Maori, who do funerals so well, have gone a generation without such a great occasion of state as the tangi for Te Arikinui, Dame Te Atairangikaahu, will be. I think the ceremony will be good for us all, if only because it - and the subsequent succession - will change the media narrative on Maori for a week or two. The debate within Maoridom about the Kingatanga might be as interesting as anything else.
I'm republican by instinct, but I'm also aware of the mythical and ceremonial value of monarchies, even those, as this one is, without any formal constitutional status. If any readers are attending the tangi and would like to write about it in a guest post, or simply share their observations, they should feel free to get in touch. Good links are welcome too.
Te Ara has an entry on the King Movement, as does NZHistory - and of course Wikipedia. Naturally, Wikipedia is more up-to-date, and its entry for the late queen is being frequently updated this week (it was in fact The New Zealand Collaboration of the Fortnight up to August 13).
Simon Pound, an Atlantic Monthly subscriber ("it's awesome!") has kindly taken advantage of a service offered by the magazine's site which allows short-term links to be generated for friends. There seems to be no prohibition on sharing those links - and I'm sure you'd find Simon very friendly if you met him - so here are the links to James Fallows' Declaring Victory story, which contends that we should "declare the war on terror over" and get on with the next part, and Fallows' follow-up. The links die in two days.
The Bush backlash is definitely on. MSNBC host Joe Scarborough (no weedy liberal) has devoted a 19 minute programme segment to the question of whether the President is in fact an idiot, presenting a reel of Bush's greatest hits as evidence. The humour isn't only in the flubs: the Wall Street Journal columnist gamely arguing that the president is intelligent but simply has a "communication deficit" is amusing. And then Scarborough commits his own Bushism as he signs off, struggling unsuccessfully to find the word "curiosity".
Yamis on Blogging it Real takes a pointless and arbitrary what-if scenario on the NRL points table from the SMH and substitutes it with an interesting and relevant one. How would the table look without the stupid "golden point" rule that prevents any game being drawn? Quite a bit better for the Warriors, it turns out.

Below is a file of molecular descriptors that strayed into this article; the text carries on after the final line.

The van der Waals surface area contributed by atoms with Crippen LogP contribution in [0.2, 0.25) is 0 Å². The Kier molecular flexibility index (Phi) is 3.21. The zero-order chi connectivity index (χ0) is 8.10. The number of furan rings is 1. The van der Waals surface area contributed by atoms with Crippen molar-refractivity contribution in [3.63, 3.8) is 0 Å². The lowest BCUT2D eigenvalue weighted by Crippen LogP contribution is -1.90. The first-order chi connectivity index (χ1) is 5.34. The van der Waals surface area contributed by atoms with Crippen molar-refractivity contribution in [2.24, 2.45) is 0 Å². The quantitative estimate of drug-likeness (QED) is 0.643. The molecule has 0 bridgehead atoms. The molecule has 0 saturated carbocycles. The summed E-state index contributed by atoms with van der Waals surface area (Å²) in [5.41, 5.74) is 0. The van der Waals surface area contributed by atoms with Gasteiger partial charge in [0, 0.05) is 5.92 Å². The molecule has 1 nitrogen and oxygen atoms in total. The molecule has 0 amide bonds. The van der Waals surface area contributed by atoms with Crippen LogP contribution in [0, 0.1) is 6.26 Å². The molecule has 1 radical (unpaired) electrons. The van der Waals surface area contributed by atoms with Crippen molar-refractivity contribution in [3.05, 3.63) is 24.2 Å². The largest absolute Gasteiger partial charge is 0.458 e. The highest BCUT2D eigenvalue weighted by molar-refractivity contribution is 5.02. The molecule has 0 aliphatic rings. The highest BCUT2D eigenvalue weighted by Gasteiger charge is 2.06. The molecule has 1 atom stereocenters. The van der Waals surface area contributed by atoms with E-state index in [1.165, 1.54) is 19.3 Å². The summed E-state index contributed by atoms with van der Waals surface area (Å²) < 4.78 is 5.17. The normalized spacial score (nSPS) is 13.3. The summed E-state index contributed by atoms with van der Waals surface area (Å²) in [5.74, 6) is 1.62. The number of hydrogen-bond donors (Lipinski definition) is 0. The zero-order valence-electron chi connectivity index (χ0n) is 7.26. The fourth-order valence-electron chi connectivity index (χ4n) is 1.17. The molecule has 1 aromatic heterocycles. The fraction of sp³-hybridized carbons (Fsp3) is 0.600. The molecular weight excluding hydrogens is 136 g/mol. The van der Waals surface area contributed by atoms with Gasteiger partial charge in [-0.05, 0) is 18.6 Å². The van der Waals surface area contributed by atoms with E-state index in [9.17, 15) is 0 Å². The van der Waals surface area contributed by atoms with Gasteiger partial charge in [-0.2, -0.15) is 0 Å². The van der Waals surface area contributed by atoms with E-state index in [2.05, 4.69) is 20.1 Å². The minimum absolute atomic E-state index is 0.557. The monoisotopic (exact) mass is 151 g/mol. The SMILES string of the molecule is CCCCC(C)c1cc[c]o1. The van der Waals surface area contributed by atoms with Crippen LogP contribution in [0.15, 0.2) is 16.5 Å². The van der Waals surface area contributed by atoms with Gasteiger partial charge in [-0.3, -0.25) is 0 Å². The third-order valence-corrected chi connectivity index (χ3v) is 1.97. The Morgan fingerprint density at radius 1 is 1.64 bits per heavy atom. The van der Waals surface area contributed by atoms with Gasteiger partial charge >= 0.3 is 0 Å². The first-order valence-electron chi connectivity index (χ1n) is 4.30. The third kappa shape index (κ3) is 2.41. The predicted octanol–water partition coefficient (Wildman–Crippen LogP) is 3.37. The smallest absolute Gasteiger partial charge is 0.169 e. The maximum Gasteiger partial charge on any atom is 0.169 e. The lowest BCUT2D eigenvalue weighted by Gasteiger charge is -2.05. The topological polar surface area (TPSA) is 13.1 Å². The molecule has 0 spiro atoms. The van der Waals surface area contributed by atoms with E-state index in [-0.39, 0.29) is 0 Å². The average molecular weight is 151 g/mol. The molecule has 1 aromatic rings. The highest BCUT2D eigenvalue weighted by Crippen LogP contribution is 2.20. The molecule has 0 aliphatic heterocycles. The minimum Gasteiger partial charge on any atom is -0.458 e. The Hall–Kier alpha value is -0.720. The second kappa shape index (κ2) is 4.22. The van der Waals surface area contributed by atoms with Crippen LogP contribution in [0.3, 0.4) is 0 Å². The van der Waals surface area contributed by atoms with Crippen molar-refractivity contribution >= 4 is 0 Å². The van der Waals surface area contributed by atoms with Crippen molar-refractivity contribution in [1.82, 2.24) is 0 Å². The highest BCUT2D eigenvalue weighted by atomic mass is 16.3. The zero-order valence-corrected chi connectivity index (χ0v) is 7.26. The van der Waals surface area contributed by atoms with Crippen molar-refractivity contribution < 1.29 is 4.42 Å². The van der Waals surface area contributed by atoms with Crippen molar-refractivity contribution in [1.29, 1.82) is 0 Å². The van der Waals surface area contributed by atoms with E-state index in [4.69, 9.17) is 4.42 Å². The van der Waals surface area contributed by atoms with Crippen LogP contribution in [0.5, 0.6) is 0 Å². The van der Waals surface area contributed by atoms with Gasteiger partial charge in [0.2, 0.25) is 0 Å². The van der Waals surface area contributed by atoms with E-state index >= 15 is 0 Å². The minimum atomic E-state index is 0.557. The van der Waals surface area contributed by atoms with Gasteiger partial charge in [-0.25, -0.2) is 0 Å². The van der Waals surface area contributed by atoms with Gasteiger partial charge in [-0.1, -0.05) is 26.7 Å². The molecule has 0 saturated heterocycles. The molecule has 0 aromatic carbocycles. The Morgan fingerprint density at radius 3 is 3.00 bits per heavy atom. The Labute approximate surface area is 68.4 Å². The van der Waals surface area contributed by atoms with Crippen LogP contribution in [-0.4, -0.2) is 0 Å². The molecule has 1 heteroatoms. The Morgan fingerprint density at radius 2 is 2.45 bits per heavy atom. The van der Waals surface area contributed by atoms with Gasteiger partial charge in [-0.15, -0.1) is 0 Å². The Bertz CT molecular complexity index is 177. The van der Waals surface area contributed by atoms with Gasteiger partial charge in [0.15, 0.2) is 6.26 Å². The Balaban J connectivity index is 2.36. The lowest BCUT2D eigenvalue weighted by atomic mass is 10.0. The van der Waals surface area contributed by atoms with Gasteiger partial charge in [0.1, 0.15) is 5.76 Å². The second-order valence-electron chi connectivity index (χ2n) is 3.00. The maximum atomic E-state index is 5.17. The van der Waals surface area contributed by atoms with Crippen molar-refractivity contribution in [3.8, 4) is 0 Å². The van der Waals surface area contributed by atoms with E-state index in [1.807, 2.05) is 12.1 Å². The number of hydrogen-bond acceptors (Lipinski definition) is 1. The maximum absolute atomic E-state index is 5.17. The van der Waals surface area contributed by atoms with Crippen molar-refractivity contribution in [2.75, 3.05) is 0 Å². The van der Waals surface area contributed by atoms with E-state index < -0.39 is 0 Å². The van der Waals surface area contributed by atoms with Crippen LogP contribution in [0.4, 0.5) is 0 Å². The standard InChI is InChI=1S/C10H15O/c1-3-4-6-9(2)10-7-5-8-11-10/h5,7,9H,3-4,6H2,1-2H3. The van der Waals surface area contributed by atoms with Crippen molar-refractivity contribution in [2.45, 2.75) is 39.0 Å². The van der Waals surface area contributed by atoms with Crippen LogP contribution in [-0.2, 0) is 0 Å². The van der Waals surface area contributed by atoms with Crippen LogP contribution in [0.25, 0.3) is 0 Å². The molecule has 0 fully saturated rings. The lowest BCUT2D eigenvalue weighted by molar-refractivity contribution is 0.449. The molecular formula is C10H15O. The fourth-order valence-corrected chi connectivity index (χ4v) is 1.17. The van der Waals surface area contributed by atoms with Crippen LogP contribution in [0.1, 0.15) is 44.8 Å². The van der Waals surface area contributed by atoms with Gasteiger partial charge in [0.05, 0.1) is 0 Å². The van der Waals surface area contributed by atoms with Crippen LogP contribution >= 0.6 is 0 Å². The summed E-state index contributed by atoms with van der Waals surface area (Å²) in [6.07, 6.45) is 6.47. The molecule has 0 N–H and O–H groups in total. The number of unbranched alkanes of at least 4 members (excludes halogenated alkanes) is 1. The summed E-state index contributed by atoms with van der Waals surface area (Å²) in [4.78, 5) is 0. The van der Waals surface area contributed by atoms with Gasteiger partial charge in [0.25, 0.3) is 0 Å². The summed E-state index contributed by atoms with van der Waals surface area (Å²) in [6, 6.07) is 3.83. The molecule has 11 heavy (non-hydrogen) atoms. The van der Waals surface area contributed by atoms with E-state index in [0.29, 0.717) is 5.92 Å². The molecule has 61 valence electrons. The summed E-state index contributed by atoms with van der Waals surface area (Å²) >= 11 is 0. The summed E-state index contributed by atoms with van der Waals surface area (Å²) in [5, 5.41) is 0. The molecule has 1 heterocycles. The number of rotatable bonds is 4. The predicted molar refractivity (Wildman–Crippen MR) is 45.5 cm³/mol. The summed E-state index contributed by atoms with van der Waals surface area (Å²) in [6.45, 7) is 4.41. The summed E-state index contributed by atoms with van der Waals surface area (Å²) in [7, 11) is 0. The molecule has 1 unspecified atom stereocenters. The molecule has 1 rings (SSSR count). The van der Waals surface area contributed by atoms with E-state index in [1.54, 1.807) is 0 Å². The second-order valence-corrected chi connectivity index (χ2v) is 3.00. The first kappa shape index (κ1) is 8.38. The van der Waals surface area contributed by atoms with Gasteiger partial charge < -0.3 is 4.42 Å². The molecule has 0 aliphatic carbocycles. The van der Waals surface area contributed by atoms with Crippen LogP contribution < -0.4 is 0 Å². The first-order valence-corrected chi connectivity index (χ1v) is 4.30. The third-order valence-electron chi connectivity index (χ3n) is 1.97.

From the same source, a look at SPARC's new funding programme, which purports to focus on excellence, but leaves out softball, where our national team has won the last three world championships.
Moana is blogging her 2006 European tour. Lovely pics.
Mark Broatch of NZBC interviews Canterbury University economist - and copyright specialist - Richard Watt.
Spare Room has the story on this week's sizzling Sun scoop with the partying princes. Turns out the photos are three years old and the Sun's story is basically made up. But I can't help but be struck by the fact that everyone in the photo looks trollied. Check out the sweats on the heir to the throne.
Meanwhile, Jim Anderton continues to protect the nation from harm: this time by moving to strengthen the ban on drug paraphernalia legislated by the last National government. I can see some sense in preventing the sale of P pipes - a very specific piece of equipment - but the lengths to which he is prepared to resort to ban the bongs, and even things that could be made into bongs, seem silly. As Keith Richards demonstrated during his visit here, a makeshift bong is never further away than the nearest fresh apple. Ironically, if his ban-the-bong gambit drives pot smokers to lash together a couple of ZigZags (and you can't ban those), Anderton will have succeeded in inducing pot smokers to smoke more of that strong modern marijuana. I wouldn't expect police command to be delighted about having to police this.
Hey, if any readers have DIY bong stories from their misspent youths to share (discreetly of course) they are welcome to send 'em in for the Friday funnies.